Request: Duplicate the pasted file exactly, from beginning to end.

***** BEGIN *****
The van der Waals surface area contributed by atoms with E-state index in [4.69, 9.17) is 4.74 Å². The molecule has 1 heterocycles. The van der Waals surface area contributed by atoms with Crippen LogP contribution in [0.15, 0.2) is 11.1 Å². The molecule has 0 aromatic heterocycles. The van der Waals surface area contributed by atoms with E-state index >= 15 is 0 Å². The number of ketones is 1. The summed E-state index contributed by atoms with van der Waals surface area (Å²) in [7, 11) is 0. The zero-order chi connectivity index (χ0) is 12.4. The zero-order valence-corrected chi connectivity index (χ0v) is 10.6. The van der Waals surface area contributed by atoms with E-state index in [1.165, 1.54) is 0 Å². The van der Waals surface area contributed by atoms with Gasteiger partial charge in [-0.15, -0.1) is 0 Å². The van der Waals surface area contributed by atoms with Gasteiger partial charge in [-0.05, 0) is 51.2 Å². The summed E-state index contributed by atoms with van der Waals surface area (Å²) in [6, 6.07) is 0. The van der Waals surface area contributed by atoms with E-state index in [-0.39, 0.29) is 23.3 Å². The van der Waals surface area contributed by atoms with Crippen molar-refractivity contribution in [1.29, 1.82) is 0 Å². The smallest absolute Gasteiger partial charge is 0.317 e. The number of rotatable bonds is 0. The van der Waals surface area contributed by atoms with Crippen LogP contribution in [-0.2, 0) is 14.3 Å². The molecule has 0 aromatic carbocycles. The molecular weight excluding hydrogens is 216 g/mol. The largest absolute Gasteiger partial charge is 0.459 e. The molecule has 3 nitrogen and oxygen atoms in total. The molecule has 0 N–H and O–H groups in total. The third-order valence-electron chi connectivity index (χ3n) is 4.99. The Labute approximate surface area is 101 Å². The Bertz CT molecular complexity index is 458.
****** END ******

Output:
The van der Waals surface area contributed by atoms with E-state index in [4.69, 9.17) is 4.74 Å². The molecule has 1 heterocycles. The van der Waals surface area contributed by atoms with Crippen LogP contribution in [0.15, 0.2) is 11.1 Å². The molecule has 0 aromatic heterocycles. The van der Waals surface area contributed by atoms with E-state index >= 15 is 0 Å². The number of ketones is 1. The summed E-state index contributed by atoms with van der Waals surface area (Å²) in [7, 11) is 0. The zero-order chi connectivity index (χ0) is 12.4. The zero-order valence-corrected chi connectivity index (χ0v) is 10.6. The van der Waals surface area contributed by atoms with E-state index in [1.165, 1.54) is 0 Å². The van der Waals surface area contributed by atoms with Gasteiger partial charge in [-0.15, -0.1) is 0 Å². The van der Waals surface area contributed by atoms with Gasteiger partial charge in [-0.05, 0) is 51.2 Å². The summed E-state index contributed by atoms with van der Waals surface area (Å²) in [6, 6.07) is 0. The van der Waals surface area contributed by atoms with E-state index in [-0.39, 0.29) is 23.3 Å². The van der Waals surface area contributed by atoms with Crippen molar-refractivity contribution in [1.29, 1.82) is 0 Å². The smallest absolute Gasteiger partial charge is 0.317 e. The number of rotatable bonds is 0. The van der Waals surface area contributed by atoms with Crippen LogP contribution in [-0.2, 0) is 14.3 Å². The molecule has 0 aromatic carbocycles. The molecular weight excluding hydrogens is 216 g/mol. The largest absolute Gasteiger partial charge is 0.459 e. The molecule has 3 nitrogen and oxygen atoms in total. The molecule has 0 N–H and O–H groups in total. The third-order valence-electron chi connectivity index (χ3n) is 4.99. The Labute approximate surface area is 101 Å². The Bertz CT molecular complexity index is 458.